‘Self-Portrait’ Receives Praise

The NYRB edition of Celia Paul's artistic memoir Self-Portrait, which was published earlier this month, has garnered positive reviews from writers and critics at the Los Angeles Times, The New Republic, and The New York Times. You can read excerpts from the write-ups below:

“[T]hat is the duality of Paul’s life: She experiences art both as a woman and an artist. The two identities are inextricable from one another, and the tension between the two poles is electric. . . . Self-Portrait is a beautifully written bildungsroman, a “portrait of the artist” as a young woman. It is also, more uniquely, a powerful resource for artists who face the dueling responsibilities of creation and caregiving. You don’t have to be a woman or a mother to feel this friction.” —Jessica Ferri, Los Angeles Times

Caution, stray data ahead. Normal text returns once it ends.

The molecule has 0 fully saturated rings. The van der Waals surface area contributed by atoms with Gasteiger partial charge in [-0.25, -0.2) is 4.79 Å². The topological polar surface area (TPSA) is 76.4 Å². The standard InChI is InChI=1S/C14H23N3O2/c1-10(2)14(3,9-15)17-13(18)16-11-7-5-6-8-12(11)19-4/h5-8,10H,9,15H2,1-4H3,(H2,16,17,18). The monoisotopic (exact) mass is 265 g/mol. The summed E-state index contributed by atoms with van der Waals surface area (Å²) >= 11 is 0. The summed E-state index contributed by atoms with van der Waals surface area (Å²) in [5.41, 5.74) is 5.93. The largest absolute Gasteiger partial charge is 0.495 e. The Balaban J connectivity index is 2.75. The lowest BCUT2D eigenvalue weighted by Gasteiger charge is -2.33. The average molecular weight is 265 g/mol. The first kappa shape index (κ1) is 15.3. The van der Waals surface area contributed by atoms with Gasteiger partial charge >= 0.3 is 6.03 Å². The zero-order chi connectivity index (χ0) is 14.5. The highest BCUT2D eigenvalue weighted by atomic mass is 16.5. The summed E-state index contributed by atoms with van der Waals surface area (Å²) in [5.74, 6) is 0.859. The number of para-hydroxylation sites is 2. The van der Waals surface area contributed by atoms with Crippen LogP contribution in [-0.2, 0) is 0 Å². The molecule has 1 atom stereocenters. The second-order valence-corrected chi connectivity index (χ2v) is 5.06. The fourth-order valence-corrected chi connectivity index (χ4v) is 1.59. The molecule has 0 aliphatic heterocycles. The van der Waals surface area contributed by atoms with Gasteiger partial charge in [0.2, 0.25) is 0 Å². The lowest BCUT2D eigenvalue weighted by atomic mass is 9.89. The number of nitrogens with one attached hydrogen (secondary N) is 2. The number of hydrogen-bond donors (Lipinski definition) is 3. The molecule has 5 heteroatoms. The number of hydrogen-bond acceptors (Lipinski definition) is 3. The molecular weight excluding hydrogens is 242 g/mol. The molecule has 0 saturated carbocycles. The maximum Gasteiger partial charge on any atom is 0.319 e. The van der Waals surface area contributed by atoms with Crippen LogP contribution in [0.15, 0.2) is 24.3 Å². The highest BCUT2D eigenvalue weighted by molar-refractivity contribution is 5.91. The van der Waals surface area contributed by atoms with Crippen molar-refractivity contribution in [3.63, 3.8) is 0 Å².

“Self-Portrait is not an exercise in setting the record straight, the unvarnished truth about a great man. Nor is it the work of an artist’s muse, speaking up at last. It’s an account of a life so rigorously dedicated to art and family that fame seems beside the point. . . . Self-Portrait documents a woman learning to trust—not Freud, not other artists, but herself. . . . As a writer, [Paul is] possessed of a heightened sensibility, a particular vantage on to the world. . . . Celia Paul is a more gifted writer than she has any business being; it’s almost unfair. . . . Self-Portrait reads like a novel.” —Rumaan Alam, The New Republic

“Captivating . . . Paul writes about her struggle to love someone while dedicating herself to her painting, explaining in her prologue that she hopes her book will “speak to young women artists — and perhaps to all women — who will no doubt face this challenge in their lives at some time and will have to resolve this conflict in their own ways.” . . . Self-Portrait reveals an abjection that declines to announce itself as such. . . . The arc of Paul’s story is not one of triumph, but endurance.” —Jennifer Szalai, The New York Times

Back to News